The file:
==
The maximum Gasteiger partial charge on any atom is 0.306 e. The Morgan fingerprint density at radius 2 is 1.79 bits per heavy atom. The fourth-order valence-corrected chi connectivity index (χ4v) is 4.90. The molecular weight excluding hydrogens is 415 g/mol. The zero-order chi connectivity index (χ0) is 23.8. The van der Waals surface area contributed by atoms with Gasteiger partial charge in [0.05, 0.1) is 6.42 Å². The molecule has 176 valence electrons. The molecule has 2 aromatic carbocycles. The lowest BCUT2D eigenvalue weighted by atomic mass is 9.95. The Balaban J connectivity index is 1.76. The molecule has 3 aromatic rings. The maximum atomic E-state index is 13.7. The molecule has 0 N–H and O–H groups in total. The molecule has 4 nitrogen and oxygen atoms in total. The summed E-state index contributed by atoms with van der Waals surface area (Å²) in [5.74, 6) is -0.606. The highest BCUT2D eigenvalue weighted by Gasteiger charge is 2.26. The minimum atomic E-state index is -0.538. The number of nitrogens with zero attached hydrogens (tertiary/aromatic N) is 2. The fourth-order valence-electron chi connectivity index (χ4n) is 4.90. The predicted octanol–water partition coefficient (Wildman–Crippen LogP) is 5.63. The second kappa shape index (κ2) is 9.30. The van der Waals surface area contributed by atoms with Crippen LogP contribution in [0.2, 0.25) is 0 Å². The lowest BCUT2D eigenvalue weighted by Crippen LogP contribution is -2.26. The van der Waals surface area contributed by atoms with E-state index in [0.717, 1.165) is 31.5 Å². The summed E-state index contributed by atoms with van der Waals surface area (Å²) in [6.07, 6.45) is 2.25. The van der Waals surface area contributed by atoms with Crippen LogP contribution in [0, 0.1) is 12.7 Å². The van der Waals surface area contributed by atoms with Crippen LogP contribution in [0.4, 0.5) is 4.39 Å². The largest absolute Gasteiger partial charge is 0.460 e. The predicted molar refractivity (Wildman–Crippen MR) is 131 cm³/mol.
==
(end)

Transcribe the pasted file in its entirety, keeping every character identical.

The maximum Gasteiger partial charge on any atom is 0.306 e. The Morgan fingerprint density at radius 2 is 1.79 bits per heavy atom. The fourth-order valence-corrected chi connectivity index (χ4v) is 4.90. The molecular weight excluding hydrogens is 415 g/mol. The zero-order chi connectivity index (χ0) is 23.8. The van der Waals surface area contributed by atoms with Gasteiger partial charge in [0.05, 0.1) is 6.42 Å². The molecule has 176 valence electrons. The molecule has 2 aromatic carbocycles. The lowest BCUT2D eigenvalue weighted by atomic mass is 9.95. The Balaban J connectivity index is 1.76. The molecule has 3 aromatic rings. The maximum atomic E-state index is 13.7. The molecule has 0 N–H and O–H groups in total. The molecule has 4 nitrogen and oxygen atoms in total. The summed E-state index contributed by atoms with van der Waals surface area (Å²) in [5.74, 6) is -0.606. The highest BCUT2D eigenvalue weighted by Gasteiger charge is 2.26. The minimum atomic E-state index is -0.538. The number of nitrogens with zero attached hydrogens (tertiary/aromatic N) is 2. The fourth-order valence-electron chi connectivity index (χ4n) is 4.90. The predicted octanol–water partition coefficient (Wildman–Crippen LogP) is 5.63. The second kappa shape index (κ2) is 9.30. The van der Waals surface area contributed by atoms with Crippen LogP contribution in [0.2, 0.25) is 0 Å². The lowest BCUT2D eigenvalue weighted by Crippen LogP contribution is -2.26. The van der Waals surface area contributed by atoms with E-state index in [0.717, 1.165) is 31.5 Å². The summed E-state index contributed by atoms with van der Waals surface area (Å²) in [6.07, 6.45) is 2.25. The van der Waals surface area contributed by atoms with Crippen LogP contribution in [0, 0.1) is 12.7 Å². The van der Waals surface area contributed by atoms with Crippen LogP contribution in [0.4, 0.5) is 4.39 Å². The largest absolute Gasteiger partial charge is 0.460 e. The predicted molar refractivity (Wildman–Crippen MR) is 131 cm³/mol.